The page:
We had a wonderful conversation at the foot of a tree – with neither of us in a hurry to our destination it was a sunny moment of shared wonder and knowledge-trade.

Eldan, being the expert of this corner, kindly took me to the Ruin View Point even though he was redoubling his steps. At noon, from this spot, the light hits the ruins in such a way that they sparkle, and more of their mystical nature is revealed. At least, it is revealed to those who can interpret it. I am not yet there, but the view was breathtaking regardless.

I spoke to him of the Golden Hour – a concept he knows well in his rural setting, granted – but this time from within the city, where the glass and steel sparkle and reflect the setting sunlight. How, in the twilight, the electric lights begin to flicker on amongst the evening haze and create magic amongst the man-made.

Eventually, I scrawled out my cookie recipe for him, we made our goodbyes and I returned to my hearth-shelf to reflect.

Vaseridge’s shelf

Photos, taken at the end of a journey to the windmill on Mirrorbird‘s map
A kite, which makes this sound whenever anyone is near:
A mushroom poem, inspired by Duskrest‘s long dozen

Reach up spread out
We are but creatures between heaven and earth
Clouds flowing by just like time flowing by will never cease

A mushroom poem, inspired by Blossomdrift‘s long dozen

Horizon vast
The sunset loom weaves colours; emerge and fade
Don’t cry for what’s gone; savour what’s left; and face what’s to come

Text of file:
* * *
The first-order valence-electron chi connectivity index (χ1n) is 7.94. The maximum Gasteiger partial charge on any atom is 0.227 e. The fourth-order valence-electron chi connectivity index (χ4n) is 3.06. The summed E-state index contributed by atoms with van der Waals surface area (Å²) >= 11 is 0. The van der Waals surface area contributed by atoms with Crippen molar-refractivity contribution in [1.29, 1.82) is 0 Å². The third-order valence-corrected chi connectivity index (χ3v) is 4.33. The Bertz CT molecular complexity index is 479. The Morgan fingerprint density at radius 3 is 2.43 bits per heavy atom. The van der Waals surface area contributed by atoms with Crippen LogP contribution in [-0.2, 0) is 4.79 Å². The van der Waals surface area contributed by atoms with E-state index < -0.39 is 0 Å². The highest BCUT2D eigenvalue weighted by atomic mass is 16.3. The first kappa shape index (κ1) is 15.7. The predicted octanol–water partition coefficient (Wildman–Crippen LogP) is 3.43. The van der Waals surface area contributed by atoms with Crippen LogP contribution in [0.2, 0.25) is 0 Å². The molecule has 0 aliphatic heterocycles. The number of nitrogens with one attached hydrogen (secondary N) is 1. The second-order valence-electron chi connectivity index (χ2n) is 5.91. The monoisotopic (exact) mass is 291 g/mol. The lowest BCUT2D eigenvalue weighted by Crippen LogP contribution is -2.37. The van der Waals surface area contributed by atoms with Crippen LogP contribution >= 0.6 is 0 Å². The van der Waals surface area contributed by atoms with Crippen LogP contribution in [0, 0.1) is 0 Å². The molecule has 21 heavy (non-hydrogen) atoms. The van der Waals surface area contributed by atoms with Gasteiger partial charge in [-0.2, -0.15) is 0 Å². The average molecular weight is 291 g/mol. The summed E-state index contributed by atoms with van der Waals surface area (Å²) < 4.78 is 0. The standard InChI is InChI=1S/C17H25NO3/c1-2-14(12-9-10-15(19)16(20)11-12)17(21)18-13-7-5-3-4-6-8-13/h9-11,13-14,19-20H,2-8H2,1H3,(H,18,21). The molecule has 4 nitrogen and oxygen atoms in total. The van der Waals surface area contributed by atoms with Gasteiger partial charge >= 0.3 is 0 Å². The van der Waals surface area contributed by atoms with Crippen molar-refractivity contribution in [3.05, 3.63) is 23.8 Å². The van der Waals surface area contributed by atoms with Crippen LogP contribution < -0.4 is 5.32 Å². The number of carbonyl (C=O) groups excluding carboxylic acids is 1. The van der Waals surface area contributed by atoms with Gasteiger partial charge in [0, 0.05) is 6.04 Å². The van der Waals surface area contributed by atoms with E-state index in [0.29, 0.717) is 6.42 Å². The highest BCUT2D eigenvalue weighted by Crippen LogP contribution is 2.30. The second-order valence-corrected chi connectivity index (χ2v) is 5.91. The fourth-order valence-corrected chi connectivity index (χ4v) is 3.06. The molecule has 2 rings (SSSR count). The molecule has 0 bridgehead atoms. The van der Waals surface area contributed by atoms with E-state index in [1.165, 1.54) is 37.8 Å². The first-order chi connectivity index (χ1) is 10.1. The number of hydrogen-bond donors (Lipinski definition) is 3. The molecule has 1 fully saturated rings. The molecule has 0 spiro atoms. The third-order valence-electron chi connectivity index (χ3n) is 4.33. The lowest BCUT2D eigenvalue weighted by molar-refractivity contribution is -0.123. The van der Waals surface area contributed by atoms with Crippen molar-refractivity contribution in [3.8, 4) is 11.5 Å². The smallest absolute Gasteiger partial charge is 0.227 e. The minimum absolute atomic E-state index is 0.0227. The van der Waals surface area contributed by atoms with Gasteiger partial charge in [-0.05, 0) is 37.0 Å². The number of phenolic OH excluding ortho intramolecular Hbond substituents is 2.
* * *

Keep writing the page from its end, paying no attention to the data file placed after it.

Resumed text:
A mushroom poem, inspired by Bookfold‘s long dozen

What you can give
Is what will be totally taken from you
The circle of life keeps spinning but is never complete

A mushroom poem, inspired by Applecap‘s long dozen

Forgotten one
Had tears been shed for you when you were no more?
I dedicate my sweat and a moment’s peace to your life

Three long dozen poems

Clear blue skies
Rustling of breezes from I don’t know where
How many fishes wanted to live in a forest?

Rice dumplings
Eat them while they’re hot because they don’t last
Bro will eat the beautifully wrapped ones by Grandma

Bunny ears
Listen to the breeze over the water
Is it a threat or is it the thumping of my heart?

A map, with this note attached

An agrarian area with a hill. The old quarry is filled with water and gives you a scenic view but also known to be dangerous with toxic waters

A cairn, telling this story

At this cave, which is at the opening of a cave next to the quarry, there’s an old tale few know about today. This was the home of the brave men of Idriss who hid as they awaited an ambush on their enemies. As they hid there making weapons and crafting armour, they waited for the enemy forces to take over the village, assuming that the inhabitants had fled. Little did the invaders know that in the dead of the night they would be overcome by the brave men and women who would come out and slaughter their enemies and let their blood flow down the Kaidee river. Legend has it that the bodies were buried in the forests to the west. If you go into the cave today, you can still find traces of the iron weaponry that were forged and left behind. The story had been retold so many times that the truth is a remote reality for most, but if you can read runes, the diaries of the former inhabitants can be found of the walls of the cave.

Notes on an acquaintance

I was along the Firefly river when I saw him.

He was standing with his back facing me in the grain field, with some heavy breathing. The grain plants reached to his hip and the leaves were really green. He turned around to look back at me.